The HSE has increased the amount that it charges under the Fee for Intervention (FFI) programme by 4%, in an apparent attempt to claw back some of its spiralling costs.
The new hourly fee of £129 – up from £124 – has been applied to invoices submitted since 6 April, the beginning of the financial year.
According to the most recent figures, for February/March 2016, the average cost of an FFI invoice was £650. At the new rate, this would become £675.
This is the first increase since FFI was introduced in October 2012. It was designed to recover the costs of regulating businesses that break the law, shifting the financial burden from the taxpayer to non-compliant businesses.
Income from the programme increased sharply in the year to April 2016, from £10.1m in 2014–15 to £14.7m. However, the staff and operating costs of the scheme also increased, totalling £17.4m compared to £11.9m the previous year, leaving a shortfall of £2.7m.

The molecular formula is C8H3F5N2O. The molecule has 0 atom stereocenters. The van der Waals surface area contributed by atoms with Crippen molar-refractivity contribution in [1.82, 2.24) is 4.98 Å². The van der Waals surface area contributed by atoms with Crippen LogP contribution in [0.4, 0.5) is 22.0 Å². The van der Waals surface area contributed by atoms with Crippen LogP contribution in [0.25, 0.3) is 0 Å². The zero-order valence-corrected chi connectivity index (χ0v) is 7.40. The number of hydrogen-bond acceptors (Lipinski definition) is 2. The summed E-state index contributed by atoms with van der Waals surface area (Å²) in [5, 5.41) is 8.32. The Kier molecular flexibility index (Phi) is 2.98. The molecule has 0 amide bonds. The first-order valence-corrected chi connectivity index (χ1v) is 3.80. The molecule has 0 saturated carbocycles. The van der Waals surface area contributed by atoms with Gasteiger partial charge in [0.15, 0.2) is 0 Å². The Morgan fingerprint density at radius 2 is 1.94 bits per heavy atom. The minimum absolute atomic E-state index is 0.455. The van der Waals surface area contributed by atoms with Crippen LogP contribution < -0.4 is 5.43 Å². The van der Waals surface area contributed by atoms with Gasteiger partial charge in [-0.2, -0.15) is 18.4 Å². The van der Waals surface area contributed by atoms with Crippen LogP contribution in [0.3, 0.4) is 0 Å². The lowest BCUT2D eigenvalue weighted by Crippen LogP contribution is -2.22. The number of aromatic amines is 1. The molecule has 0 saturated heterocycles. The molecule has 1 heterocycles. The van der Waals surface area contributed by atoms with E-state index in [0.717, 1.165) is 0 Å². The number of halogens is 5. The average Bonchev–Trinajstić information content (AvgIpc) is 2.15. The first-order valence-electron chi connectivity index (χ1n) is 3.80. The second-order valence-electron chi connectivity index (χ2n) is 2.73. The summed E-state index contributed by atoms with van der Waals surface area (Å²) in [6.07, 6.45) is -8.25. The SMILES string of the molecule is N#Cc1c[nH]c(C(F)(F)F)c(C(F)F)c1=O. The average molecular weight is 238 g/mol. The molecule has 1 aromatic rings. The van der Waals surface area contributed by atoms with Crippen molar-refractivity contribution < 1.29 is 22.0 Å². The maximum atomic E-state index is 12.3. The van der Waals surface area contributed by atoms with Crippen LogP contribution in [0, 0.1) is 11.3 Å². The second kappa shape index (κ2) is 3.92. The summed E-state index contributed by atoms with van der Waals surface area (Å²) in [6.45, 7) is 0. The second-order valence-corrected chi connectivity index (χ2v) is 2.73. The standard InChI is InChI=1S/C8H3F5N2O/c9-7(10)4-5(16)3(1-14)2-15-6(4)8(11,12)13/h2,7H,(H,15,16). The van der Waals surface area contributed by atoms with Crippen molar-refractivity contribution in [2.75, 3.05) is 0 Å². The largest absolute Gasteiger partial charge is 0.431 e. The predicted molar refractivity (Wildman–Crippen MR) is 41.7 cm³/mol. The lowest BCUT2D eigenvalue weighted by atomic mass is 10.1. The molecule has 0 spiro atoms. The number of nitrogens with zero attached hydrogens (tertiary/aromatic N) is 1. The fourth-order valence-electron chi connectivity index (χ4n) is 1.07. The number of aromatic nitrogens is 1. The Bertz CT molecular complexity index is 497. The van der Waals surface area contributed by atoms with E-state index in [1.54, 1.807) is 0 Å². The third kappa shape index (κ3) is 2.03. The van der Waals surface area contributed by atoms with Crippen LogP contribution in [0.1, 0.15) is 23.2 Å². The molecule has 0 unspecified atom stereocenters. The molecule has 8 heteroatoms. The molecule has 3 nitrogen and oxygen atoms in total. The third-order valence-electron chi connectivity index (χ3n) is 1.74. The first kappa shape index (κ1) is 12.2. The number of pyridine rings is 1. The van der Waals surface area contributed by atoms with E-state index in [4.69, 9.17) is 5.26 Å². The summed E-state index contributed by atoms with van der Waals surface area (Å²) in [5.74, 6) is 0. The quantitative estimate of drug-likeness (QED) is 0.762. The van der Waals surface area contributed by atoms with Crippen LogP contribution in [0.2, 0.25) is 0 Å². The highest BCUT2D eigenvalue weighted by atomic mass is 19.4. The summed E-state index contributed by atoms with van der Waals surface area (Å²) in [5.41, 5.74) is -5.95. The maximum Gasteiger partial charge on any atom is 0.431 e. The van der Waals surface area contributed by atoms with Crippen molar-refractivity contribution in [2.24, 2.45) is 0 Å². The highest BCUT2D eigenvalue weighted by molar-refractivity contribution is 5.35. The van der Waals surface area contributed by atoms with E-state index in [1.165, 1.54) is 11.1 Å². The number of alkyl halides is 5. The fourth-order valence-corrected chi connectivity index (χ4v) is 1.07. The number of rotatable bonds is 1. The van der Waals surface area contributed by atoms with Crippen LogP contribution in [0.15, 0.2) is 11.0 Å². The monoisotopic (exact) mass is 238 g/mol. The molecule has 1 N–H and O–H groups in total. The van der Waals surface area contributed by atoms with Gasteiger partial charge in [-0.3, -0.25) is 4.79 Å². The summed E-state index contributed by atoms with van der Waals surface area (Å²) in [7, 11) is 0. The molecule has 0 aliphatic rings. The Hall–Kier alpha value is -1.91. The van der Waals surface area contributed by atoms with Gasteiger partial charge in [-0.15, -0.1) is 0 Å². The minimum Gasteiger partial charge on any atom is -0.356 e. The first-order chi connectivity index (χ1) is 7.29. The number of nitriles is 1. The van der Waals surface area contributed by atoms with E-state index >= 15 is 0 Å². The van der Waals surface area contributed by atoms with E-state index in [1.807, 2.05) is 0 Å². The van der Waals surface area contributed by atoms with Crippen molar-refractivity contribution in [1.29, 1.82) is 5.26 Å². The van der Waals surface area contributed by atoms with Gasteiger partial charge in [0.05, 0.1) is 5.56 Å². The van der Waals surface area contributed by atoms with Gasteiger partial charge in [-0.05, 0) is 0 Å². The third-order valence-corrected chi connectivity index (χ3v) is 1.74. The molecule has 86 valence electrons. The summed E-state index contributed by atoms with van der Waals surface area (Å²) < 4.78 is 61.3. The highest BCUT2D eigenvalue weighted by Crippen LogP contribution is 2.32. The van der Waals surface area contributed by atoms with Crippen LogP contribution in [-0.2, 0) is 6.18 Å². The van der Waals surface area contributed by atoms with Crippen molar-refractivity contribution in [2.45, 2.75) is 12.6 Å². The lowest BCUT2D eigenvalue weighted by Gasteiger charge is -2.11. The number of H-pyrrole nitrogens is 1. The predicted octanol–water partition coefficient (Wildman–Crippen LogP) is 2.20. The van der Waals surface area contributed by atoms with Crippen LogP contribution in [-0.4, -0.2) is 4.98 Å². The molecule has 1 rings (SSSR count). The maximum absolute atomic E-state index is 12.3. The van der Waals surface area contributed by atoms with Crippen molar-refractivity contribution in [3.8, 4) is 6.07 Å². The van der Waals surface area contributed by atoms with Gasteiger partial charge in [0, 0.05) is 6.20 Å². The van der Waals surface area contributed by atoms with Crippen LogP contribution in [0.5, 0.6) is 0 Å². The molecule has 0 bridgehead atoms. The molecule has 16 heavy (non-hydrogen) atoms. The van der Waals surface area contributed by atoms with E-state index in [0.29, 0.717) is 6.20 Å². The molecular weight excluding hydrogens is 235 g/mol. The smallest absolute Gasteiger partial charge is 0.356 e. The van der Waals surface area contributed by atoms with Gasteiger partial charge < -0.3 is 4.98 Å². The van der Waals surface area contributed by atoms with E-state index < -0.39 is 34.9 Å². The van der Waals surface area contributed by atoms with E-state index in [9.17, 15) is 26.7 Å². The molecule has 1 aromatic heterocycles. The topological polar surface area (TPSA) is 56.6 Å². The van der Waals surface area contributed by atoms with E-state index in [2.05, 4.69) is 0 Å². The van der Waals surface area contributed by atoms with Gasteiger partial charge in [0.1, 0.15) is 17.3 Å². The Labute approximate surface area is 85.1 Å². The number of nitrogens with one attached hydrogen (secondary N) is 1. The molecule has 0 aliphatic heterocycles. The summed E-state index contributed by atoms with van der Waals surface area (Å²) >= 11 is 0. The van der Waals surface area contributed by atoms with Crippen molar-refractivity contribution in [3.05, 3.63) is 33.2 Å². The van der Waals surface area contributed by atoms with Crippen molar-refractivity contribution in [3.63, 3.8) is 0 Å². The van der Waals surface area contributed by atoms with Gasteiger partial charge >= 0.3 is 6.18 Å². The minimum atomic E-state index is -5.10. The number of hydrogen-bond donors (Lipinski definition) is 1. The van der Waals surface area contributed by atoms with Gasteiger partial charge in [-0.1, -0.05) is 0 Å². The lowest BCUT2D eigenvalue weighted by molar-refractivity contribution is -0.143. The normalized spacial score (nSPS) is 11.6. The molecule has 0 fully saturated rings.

Last year, the HSE retained £11m, out of the £14.7m it generated through FFI.
However, along with the revised hourly rate, the Treasury has agreed to increase the amount of FFI revenue that the HSE can retain. In 2016–17, the cap is due to be set at £17m.
Applying the 4% increase in the cost of FFI would not have made the income generated by the scheme in 2015–16 match its costs. To cover its operating costs, the HSE would have to increase the hourly fee by around 18% to £147 per hour.